The Hippo


May 29, 2020








Kent Devereaux. Courtesy photo.

Introducing Kent Devereaux
NHIA’s new president talks about the school’s future

By Kelly Sennott

After almost a year of searching, the New Hampshire Institute of Art Board of Trustees unanimously selected Kent Devereaux as its next president. The decision became public at the end of November, and Devereaux will begin in January. 

NHIA has been without a president since Roger William retired last November. NHIA Chairman of the Board Joe Reilly said he is particularly excited about the appointment because of Devereaux’s varied background. 
Devereaux is currently a professor and music department chair at Cornish College of the Arts in Seattle, but has also served as senior vice president and dean of curriculum at Kaplan University; senior vice president of Encyclopedia Britannica; and taught for many years at the School of the Art Institute of Chicago (where he earned his visual art BFA) and California Institute of the Arts. He also studied computer science at Stanford.
Deveraux talked with the Hippo last week about the job, the institute and why a growing art school is exactly what Manchester needs.
What interested you in the job?
This will be the fourth arts college I’ve worked at. … I kind of have a love of art colleges in general. I’m always amazed at the quality of the student work and the transformation that goes on.
Was there something that struck you particularly about Manchester?
I was impressed by the quality of the work and the quality of the faculty. That’s what kind of tipped the scales for me. … I also liked what I saw in terms of how the institute has developed the past 10 years. … Even more important is the impact the institute has had on the local Manchester downtown economy, and now with the master’s program in Peterborough. ... All the elements were there. Now it’s really about getting those elements working together, marketed well, and just doing all the things necessary to take the institute to the next level … which means recruiting nationally, adding more vitality to the local arts scene and being a big driver in the economic rejuvenation of Manchester.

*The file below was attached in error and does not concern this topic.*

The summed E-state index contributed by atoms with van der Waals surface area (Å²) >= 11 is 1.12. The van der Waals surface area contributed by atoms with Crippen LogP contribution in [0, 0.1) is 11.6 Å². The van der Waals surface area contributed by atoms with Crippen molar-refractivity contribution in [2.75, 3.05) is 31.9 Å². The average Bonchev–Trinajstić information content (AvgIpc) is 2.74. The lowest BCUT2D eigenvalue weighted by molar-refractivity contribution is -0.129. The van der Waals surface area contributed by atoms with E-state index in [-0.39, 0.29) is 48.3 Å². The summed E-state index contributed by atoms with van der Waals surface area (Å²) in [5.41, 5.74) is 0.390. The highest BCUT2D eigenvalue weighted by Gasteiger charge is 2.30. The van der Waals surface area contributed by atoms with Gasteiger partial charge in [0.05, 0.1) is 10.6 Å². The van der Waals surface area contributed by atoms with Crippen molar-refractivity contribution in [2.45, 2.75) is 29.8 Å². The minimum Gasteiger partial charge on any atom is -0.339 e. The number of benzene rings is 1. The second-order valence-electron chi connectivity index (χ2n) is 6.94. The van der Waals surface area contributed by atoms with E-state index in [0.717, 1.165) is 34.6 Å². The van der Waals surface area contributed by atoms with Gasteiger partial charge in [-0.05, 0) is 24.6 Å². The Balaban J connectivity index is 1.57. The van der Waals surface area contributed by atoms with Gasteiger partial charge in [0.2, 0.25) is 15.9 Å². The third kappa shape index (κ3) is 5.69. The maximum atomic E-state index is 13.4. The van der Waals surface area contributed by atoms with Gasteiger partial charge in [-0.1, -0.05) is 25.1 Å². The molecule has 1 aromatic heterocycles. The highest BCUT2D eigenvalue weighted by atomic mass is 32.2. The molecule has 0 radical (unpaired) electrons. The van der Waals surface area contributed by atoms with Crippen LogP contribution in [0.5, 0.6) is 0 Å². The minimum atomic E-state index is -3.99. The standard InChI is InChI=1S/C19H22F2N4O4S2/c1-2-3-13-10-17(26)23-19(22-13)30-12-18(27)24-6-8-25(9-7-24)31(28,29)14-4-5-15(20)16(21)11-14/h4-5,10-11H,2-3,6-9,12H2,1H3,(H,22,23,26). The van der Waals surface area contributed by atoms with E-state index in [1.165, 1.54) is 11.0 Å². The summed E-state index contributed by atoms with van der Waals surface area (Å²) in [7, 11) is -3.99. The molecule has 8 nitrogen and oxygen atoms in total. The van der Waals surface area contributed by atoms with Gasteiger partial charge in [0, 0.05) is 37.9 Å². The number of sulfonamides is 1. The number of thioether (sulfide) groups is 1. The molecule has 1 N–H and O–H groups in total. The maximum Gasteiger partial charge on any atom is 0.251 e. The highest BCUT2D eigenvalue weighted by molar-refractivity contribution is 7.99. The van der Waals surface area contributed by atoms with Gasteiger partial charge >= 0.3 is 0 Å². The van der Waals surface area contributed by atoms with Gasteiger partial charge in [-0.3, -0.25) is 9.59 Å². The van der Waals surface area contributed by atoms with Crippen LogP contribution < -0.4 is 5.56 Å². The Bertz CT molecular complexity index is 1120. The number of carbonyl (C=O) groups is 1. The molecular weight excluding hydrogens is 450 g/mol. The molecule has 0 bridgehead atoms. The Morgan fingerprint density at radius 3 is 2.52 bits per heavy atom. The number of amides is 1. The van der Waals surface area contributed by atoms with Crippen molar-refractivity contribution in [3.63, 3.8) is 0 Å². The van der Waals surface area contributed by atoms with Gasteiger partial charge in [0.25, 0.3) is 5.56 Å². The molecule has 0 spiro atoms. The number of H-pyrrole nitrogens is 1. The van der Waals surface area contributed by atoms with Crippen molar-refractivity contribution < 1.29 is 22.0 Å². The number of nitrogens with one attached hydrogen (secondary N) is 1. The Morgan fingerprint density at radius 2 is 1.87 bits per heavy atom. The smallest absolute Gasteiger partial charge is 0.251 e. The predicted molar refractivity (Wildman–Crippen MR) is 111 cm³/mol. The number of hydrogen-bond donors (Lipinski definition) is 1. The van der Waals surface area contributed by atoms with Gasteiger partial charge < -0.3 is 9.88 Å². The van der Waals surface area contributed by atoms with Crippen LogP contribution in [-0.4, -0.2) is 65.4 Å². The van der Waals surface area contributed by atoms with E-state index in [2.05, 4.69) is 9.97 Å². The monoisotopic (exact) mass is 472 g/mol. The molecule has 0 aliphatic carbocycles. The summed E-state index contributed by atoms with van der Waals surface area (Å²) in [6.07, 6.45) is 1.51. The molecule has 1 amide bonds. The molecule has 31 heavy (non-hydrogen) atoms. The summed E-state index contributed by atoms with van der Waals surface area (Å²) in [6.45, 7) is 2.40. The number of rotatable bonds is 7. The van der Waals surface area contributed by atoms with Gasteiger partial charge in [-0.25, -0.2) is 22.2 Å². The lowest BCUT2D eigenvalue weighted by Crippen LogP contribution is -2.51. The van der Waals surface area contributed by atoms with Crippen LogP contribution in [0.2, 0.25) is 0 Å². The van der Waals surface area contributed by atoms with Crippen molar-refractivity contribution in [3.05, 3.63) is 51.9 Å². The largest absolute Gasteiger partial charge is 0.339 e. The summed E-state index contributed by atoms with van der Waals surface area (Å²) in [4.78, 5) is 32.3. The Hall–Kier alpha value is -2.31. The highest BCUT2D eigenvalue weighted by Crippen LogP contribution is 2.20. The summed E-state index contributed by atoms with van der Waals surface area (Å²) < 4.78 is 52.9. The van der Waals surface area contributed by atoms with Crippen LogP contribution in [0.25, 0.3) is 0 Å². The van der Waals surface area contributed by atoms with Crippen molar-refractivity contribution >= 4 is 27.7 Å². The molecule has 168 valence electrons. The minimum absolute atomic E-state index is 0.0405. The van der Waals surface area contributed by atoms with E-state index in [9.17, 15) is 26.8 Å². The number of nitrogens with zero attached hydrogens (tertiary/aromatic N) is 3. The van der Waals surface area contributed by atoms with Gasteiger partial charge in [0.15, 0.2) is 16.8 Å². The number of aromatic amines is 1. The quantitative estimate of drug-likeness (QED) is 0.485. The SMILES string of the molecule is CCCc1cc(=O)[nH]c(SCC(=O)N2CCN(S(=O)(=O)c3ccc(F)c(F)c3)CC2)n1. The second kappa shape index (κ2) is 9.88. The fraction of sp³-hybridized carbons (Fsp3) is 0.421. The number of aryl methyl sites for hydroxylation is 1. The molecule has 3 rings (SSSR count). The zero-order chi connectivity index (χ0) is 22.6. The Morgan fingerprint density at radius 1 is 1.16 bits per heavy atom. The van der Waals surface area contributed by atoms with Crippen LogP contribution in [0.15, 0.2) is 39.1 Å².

What do you think is needed to bring the institute to that next level?
In a word, partnerships. Anyone taking over the institute at this point is going to realize the college cannot do it on its own. It’s a small college, and it’s growing, and it wants to grow more, but it’s never going to be an enormous college. It will be multiplied by forging really smart partnerships. How can we work better with corporations located in the region through not only commissions, but also internships and innovative new programs that really get to the core of what the new creative economy is?
You think the school’s growth will affect Manchester economically. How so?
Over the next 10 years, the numbers will probably almost double in terms of students downtown. ...With more students living downtown, they’ll be needing to eat downtown, and they’ll probably go out downtown. … Another thing that’s very interesting, from the alumni I’ve talked to so far, is that students from throughout the New England community come to Manchester, and they realize they really like Manchester. … It’s not too big, and families and friends are close by. And it has qualities of a small town that they like. Many alums stay in Manchester and start their careers here.